Remember you can’t solve the problem for them if you want to train your employees to problem solve. Sometimes you’ll have to let them test a solution that you aren’t sure will work so they can learn firsthand.
My Action plan to train your employees to problem solve:
- Learn to ask, “What might get in your way?”
The author asks the reader to reflect on whether or not they’ve ever felt like they had a monkey on their back. As zookeepers, we can relate both literally and figuratively if you imagine that every time one of our direct reports brings a problem to you, that problem is a monkey. If you rescue them by taking the monkey, you have ten plus monkeys on your back each day.
Jill shouts from the page, “Don’t Take the Monkey!” But this is hard. She talks about how rewarding it is to our fear and ego to solve others’ problems and how it feels good for them at first, too. She also shares a fantastic story about a leader’s ability to see further down the river than their direct reports. You’ll have to read the book for all the details, but she shares a story about when she let her five-year-old get swept away by a fast current and didn’t rescue him. (don’t worry, he lives, he’s just still salty about it.)
She gives us a pass if we HAVE to put out the fire before the house burns down. If you have to jump in and save someone, it’s okay, but you better not let that go without discussing how we could have done it differently next time!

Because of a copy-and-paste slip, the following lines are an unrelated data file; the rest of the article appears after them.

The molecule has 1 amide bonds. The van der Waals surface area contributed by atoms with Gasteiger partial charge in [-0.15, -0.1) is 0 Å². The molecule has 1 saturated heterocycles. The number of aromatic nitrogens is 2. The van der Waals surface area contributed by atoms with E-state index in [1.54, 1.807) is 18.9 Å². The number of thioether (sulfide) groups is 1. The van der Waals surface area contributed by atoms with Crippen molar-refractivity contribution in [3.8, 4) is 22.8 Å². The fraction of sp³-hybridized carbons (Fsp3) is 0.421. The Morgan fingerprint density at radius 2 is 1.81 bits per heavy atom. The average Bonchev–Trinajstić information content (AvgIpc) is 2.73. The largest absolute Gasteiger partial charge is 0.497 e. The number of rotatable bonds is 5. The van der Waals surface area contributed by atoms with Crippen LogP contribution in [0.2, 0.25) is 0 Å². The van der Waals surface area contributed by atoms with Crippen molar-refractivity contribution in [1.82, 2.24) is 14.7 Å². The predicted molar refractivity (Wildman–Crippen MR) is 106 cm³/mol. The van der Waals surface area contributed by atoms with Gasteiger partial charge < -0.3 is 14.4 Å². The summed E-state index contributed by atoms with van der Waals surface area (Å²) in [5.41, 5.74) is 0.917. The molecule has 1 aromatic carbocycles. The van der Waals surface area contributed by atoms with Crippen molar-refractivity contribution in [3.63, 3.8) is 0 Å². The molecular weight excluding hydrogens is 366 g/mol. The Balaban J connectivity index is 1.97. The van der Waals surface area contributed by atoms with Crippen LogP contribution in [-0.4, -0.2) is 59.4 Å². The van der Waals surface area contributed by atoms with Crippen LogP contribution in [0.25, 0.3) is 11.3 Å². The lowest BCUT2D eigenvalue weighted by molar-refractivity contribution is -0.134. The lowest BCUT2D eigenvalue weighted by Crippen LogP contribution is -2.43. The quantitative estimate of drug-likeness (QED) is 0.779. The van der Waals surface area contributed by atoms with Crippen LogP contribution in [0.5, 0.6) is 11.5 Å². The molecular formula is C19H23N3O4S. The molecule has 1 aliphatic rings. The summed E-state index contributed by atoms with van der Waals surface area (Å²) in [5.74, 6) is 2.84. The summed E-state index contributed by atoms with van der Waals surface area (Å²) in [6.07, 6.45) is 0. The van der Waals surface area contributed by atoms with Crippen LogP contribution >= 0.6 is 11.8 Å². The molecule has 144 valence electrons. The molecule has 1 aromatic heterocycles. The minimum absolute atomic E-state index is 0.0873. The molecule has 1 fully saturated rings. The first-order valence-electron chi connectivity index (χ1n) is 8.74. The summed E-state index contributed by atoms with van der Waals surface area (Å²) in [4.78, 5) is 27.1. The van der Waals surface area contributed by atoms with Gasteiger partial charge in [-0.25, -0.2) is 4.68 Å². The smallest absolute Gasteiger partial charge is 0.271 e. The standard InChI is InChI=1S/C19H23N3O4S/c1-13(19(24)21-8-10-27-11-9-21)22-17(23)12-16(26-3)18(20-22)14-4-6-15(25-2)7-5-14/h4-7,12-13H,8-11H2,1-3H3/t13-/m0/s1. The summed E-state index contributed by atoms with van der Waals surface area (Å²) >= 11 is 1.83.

Return and Reflect
The book’s last section goes deeper into the return and reflect skill. One of the best suggestions is that this doesn’t have to be associated with a coaching opportunity. Asking your team members things like: “How’s the team?” “Are they ready for the vet procedure next week?” “How’s hoof training going with the goats?” “Everything go expected training in the new hire?”
These are all great questions that encourage your team to think out loud.
She also encourages us to get our team members to reflect, not just report. Reporting is a statement of facts or reply. Instead, we want them to think deeper. Some great questions for this are “How did it go?” or “What did you learn?”
Applying the skills in this book cannot only elevate individuals and teams but will improve animal care if we train up a world of open-minded, critical thinkers. So read up and enjoy!